Distributed for Seagull Books
This volume of poems by Cyril Wong, one of the leading figures of poetry in Singapore, reflects the many ways in which love between two men can unfold, balancing emotional outpourings with meditations on the nature of relationships. The poetry punctures the sometimes oppressive reality of life in a city that is hypermodern yet far from free and, through twists and turns, ultimately lifts the reader to a place beyond pleasure and pain. Sensual, anecdotal and, of course, confessional, Infinity Diary charts an evolution in the work of one of Asia’s most intimate English-language poets.
160 pages | 6 1/2 x 9 | © 2020
Literature and Literary Criticism: General Criticism and Critical Theory
“By turns brittle and tender, resonant and compelling. Unusual in contemporary published poetry, Wong’s exploration of the mind and notions of self are thoroughgoing and tireless. What is more, he is unafraid to withstand real emotion as a means of seeing clearly.”
Asian Review of Books
"I loved this book, a kaleidoscope of water-color paintings of modern every day life, of the struggles, the hurts, the questioning of a young man in a city-state that not only frowns upon his very nature and the nature of his love, but pursues it."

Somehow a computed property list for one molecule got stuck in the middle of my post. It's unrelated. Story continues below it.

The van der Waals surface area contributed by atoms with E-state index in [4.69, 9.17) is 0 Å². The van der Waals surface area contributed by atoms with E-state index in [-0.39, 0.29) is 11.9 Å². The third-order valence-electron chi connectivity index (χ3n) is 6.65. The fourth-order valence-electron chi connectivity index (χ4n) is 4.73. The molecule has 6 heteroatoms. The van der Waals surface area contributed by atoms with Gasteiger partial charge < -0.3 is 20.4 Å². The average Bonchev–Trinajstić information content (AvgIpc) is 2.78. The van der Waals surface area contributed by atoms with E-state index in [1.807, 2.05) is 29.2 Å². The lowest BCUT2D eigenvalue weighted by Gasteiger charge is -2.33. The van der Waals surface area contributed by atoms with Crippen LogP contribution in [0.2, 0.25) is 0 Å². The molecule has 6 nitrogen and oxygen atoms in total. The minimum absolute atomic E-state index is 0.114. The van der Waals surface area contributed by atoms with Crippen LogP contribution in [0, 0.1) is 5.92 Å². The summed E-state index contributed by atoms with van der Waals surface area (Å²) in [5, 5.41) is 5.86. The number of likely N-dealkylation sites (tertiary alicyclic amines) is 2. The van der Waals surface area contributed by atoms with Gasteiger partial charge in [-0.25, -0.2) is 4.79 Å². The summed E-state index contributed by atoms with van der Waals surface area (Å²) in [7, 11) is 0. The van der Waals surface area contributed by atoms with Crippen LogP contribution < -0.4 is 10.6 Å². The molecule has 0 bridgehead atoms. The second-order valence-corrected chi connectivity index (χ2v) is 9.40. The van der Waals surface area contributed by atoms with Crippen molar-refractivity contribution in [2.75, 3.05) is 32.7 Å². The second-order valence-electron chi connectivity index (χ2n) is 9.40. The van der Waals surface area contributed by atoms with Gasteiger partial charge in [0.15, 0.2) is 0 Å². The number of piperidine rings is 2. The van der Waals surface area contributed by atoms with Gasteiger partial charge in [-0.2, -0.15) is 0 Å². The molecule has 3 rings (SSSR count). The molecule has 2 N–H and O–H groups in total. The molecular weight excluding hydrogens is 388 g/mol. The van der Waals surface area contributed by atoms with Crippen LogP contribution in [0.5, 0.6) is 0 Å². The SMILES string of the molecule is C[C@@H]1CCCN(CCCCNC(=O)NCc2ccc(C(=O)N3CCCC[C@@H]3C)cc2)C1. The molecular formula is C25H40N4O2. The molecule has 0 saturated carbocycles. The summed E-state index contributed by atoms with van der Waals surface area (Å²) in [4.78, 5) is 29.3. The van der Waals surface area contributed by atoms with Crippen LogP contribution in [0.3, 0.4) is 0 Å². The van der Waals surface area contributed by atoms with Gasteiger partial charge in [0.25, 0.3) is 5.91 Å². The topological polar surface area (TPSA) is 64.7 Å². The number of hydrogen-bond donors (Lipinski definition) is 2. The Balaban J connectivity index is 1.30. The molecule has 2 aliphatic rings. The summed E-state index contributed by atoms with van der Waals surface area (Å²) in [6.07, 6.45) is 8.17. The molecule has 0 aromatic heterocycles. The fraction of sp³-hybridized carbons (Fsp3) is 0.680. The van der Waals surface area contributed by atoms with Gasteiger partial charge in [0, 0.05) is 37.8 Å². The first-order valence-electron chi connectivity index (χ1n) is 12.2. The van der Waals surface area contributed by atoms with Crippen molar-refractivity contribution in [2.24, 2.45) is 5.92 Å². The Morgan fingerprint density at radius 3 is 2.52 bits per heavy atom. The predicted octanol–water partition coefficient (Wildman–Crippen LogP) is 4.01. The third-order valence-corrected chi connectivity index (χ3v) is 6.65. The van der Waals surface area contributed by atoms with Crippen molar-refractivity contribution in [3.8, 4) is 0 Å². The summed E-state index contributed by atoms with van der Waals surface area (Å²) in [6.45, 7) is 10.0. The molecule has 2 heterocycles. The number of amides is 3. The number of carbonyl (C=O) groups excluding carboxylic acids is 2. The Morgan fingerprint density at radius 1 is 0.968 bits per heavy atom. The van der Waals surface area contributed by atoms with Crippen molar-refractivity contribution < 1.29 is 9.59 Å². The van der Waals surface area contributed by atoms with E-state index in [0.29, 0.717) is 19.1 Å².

Rainbow Book Review
"So the book begins, but ‘Dear Stupid Straight People’ would be the poem to attract a banner headline in the press: an aggressive affirmation, an in-your-face polemic against homophobia, an enraged audit of its destructive impact in personal and broader social terms. After twenty years of poetry, fiction and translations, Wong has established his central position in queer literature, his oeuvre explicated in many an academic account and reaching an international readership well beyond its Singapore locus. I don’t need to rehearse earlier exegesis, but just to bring out the new book’s scope and texture. This is queer poetry taking a stand. At the same time, it’s a stand that widens out into philosophical and literary preoccupations."
"A distillation of years of spiritual searching, away from childhood’s homophobic Catholicism towards an adult tussle with Buddhist detachment... The writing is urgent, because, like Wong’s practice of meditation, it enacts ‘rituals of survival’..."
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